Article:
Adaptation negotiator for Argentina, and Co-Chair of the Adaptation Committee (2018-2019)
Pilar led the G77 negotiations on adaptation, facilitated the discussions on the Adaptation Fund serving the Paris Agreement, and chaired the Adaptation Committee before and during the 2018 Climate Conference in Katowice – all while she was pregnant with her daughter.
“I didn’t want my pregnancy to be seen as either a sign of weakness or of strength,” she says. “But I learnt a lot about myself – why I was there, what I was fighting for, and of course, the limitations of my own body.”
Pilar joined her country’s delegation to the UNFCCC in 2013, a particularly difficult point in the climate negotiations when the Paris Agreement was being negotiated. She came with a PhD in International Relations and experience in negotiating environment and sustainable development treaties in South America, so the negotiating part came naturally to her. The specifics of the climate negotiations took more time. “I wanted to focus on adaptation because I thought it is a key issue for my country, but because my country wanted me to, and for the sake of coherence, I also followed all the other key issues such as mitigation, transparency, and the global stocktake.”
As Co-Chair of the Adaptation Committee from 2018-2019 and G77 lead on adaptation, Pilar travelled first to Bonn with her two-month-old daughter Esperenza (“hope”), and then a few months later to the 2019 Climate Conference in Madrid. That’s when she experienced first-hand the challenges that climate conference venues pose to new mothers. “It was the most challenging time of my career. I managed to do it because of the support of my family, and because of the help from the UNFCCC secretariat staff, who made their office available for me to feed my baby.”
Pilar said she chose to take her baby to the Conference so that she could do her job – and she was lucky to have a choice. “Other women negotiators don’t have a choice, and could lose their job if they can’t travel to a meeting because of family responsibilities.”
She also realises that it’s not only pregnant or new mothers who face challenges. Every stage of parenthood comes with a new set of challenges, for both women and for men. There is very little discussion on how these challenges can be addressed within the process, she says, and she hopes the Network can find ways to raise and discuss them. In addition, she sees a role for the Network in supporting women in their journey of understanding the negotiations, developing their own style and personality, and taking up leadership roles under the UNFCCC – and beyond. “It is not just about the negotiations, but also about implementation on the ground, and – critically – about monitoring and evaluation to ensure that progress is achieved.”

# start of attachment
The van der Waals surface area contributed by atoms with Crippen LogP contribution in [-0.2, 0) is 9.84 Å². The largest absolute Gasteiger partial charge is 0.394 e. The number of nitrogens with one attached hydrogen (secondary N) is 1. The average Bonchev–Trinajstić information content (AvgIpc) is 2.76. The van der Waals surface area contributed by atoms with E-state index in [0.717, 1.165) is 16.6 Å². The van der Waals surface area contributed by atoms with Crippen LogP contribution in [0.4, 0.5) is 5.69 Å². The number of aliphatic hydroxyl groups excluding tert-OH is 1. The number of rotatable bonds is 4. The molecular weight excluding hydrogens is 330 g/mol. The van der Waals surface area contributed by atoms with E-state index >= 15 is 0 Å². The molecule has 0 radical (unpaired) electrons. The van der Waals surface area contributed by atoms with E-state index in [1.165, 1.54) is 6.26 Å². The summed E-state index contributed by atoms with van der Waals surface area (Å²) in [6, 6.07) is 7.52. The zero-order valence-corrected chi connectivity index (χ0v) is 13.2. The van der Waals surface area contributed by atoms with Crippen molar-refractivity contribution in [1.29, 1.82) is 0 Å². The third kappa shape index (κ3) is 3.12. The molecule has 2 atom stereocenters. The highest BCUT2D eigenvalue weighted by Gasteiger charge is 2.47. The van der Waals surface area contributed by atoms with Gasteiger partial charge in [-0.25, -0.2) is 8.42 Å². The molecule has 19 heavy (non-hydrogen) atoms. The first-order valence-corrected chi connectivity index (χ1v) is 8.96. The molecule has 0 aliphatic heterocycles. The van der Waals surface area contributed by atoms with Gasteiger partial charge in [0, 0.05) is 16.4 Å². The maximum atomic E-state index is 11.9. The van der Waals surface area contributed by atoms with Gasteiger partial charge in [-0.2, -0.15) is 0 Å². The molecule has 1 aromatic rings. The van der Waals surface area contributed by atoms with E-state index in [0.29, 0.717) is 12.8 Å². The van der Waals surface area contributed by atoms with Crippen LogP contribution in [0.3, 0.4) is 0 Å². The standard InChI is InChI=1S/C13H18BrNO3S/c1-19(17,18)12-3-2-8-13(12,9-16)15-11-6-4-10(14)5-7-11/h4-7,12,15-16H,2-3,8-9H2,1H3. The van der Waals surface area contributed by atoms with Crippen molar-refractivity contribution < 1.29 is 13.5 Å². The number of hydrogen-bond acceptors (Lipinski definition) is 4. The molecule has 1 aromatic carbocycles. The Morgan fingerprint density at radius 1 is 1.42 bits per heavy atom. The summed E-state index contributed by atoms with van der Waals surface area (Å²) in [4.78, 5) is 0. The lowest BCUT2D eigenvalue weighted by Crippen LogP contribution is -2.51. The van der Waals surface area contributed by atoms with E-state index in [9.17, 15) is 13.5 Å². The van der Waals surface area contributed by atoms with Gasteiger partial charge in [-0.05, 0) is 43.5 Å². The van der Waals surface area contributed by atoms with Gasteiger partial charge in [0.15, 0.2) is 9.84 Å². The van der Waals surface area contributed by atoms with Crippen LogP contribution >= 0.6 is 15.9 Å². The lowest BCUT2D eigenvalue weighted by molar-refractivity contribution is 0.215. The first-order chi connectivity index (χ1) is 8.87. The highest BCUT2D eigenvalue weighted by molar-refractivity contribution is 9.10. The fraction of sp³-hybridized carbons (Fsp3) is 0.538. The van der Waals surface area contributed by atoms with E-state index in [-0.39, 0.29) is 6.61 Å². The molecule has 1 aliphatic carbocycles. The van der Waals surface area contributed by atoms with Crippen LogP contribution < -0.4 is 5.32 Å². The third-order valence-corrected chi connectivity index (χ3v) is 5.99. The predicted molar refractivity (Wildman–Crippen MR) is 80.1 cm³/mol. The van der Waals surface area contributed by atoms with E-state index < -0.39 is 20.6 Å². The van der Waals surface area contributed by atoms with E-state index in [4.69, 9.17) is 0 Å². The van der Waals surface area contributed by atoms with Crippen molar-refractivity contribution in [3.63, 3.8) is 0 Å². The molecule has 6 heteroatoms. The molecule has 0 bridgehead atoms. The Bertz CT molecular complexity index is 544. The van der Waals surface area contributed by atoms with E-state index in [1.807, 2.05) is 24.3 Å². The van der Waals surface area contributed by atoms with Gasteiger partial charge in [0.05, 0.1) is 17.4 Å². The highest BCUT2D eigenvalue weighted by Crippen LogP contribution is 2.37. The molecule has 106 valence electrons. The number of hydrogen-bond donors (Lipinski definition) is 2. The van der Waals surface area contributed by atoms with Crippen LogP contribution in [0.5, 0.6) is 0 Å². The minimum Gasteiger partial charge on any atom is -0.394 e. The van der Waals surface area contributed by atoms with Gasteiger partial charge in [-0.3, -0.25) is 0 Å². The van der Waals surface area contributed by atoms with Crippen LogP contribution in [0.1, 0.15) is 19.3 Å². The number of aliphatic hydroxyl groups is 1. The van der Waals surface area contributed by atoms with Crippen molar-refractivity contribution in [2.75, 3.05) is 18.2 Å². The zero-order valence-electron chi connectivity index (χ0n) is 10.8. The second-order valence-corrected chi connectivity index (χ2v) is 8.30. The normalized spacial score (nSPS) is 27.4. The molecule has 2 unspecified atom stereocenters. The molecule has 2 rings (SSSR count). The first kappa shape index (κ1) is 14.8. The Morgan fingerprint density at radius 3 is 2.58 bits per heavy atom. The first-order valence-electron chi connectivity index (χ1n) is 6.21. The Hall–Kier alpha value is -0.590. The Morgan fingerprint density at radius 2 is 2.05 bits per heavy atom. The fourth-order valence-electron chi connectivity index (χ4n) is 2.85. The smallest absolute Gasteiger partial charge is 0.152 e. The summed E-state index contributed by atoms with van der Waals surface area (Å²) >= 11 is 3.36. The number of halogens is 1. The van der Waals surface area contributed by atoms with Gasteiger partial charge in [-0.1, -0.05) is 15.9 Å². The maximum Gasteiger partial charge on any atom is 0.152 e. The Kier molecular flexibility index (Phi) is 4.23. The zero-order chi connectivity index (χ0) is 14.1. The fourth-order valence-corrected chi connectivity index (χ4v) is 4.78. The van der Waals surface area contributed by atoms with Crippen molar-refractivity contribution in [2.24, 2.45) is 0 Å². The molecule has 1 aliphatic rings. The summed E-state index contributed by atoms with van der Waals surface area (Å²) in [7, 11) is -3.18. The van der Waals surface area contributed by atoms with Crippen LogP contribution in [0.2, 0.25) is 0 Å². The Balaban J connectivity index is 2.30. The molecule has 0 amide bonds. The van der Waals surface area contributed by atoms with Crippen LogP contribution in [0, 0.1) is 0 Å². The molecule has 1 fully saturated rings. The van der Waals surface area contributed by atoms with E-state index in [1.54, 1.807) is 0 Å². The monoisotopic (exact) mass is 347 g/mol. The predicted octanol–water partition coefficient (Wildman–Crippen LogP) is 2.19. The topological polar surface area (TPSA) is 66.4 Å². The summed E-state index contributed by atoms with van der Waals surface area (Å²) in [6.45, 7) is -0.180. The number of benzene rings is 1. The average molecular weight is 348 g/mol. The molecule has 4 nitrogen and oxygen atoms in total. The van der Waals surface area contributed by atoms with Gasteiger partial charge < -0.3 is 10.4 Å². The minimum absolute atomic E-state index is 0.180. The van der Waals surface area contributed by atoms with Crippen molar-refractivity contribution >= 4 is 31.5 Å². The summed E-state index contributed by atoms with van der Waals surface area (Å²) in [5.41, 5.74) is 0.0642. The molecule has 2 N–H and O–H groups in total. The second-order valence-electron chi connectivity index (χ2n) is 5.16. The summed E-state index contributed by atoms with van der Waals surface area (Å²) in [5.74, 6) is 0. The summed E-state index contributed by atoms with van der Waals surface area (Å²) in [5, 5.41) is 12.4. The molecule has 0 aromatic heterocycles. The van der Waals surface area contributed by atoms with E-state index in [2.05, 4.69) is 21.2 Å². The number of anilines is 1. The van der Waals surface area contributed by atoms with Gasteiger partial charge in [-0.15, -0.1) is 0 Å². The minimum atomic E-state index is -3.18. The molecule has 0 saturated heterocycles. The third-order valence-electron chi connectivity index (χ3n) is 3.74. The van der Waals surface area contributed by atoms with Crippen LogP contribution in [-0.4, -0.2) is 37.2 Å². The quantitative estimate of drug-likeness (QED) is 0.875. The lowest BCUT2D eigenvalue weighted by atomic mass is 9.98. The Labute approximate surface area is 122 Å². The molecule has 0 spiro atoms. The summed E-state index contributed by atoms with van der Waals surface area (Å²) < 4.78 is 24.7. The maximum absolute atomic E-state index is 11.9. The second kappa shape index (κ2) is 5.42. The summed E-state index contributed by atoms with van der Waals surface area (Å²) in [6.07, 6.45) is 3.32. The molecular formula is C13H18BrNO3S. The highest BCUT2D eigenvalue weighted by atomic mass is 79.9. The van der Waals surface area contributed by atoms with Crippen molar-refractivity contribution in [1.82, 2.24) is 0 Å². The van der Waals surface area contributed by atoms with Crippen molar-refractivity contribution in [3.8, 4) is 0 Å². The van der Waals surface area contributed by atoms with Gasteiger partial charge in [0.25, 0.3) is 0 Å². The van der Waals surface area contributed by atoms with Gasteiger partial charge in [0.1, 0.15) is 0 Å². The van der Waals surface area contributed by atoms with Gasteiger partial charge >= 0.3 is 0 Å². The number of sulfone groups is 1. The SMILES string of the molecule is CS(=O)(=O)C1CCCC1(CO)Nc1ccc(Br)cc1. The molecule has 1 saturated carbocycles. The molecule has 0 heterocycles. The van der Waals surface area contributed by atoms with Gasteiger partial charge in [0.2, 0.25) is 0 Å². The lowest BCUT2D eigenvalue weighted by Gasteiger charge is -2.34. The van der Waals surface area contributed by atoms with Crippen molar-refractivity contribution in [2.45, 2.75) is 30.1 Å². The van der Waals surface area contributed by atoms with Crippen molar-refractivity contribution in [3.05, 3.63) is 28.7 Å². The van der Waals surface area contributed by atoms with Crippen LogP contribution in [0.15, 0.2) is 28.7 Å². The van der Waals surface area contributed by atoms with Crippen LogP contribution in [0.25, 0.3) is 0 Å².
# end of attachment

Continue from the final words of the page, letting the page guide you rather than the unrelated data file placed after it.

Having a sorority for support can help women identify their own strengths and develop new perspectives in addition to their own personalities, says Pilar. “We need new people with fresh ideas, to avoid the same people saying the same things over and over again, with the same lack of result. Women don’t have to do things the way they were done in the past, ways that have proven ineffective. They should build their own understanding of strength and power, instead of borrowing from the male perspective, of how to approach situations with more openness, dialogue, inclusion, clarity, and transparency. Every single actor, big or small, matters, and you need to represent everyone when you are in a leadership position.”
She feels the Network can also help to understand and change the current situation, where gender parity exists on some issues negotiated under the UNFCCC, such as adaptation, but others such as finance, technology, and mitigation are still male dominated.
Pilar recognizes that different countries and regions are in different stages when it comes to gender issues. Whereas women still face challenges in the workplace in Latin America, she says there are strong movements in place to push for parity. It may not be the same in other countries and regions, and the Network can support change.
After working with the Ministry of Foreign Affairs and the Ministry of Environment in Argentina, Pilar has returned to her birth city of Rosario, where she work in Argentina’s National Scientific and Technical Research Council (CONICET), as well as teach at the National University of Rosario. She continues to collaborate with both ministries on the negotiations, while teaching graduate and post-graduate students, and researching and writing on Argentina’s foreign policy on climate change. In her free time, she likes to dance (“flamenco, salsa, and tango – I love to dance!”), sing in the church choir, and play the piano.
“While multilateralism can’t solve everything, it definitely offers a better chance of progress. Particularly to those who are still struggling to understand what climate change means for their countries.”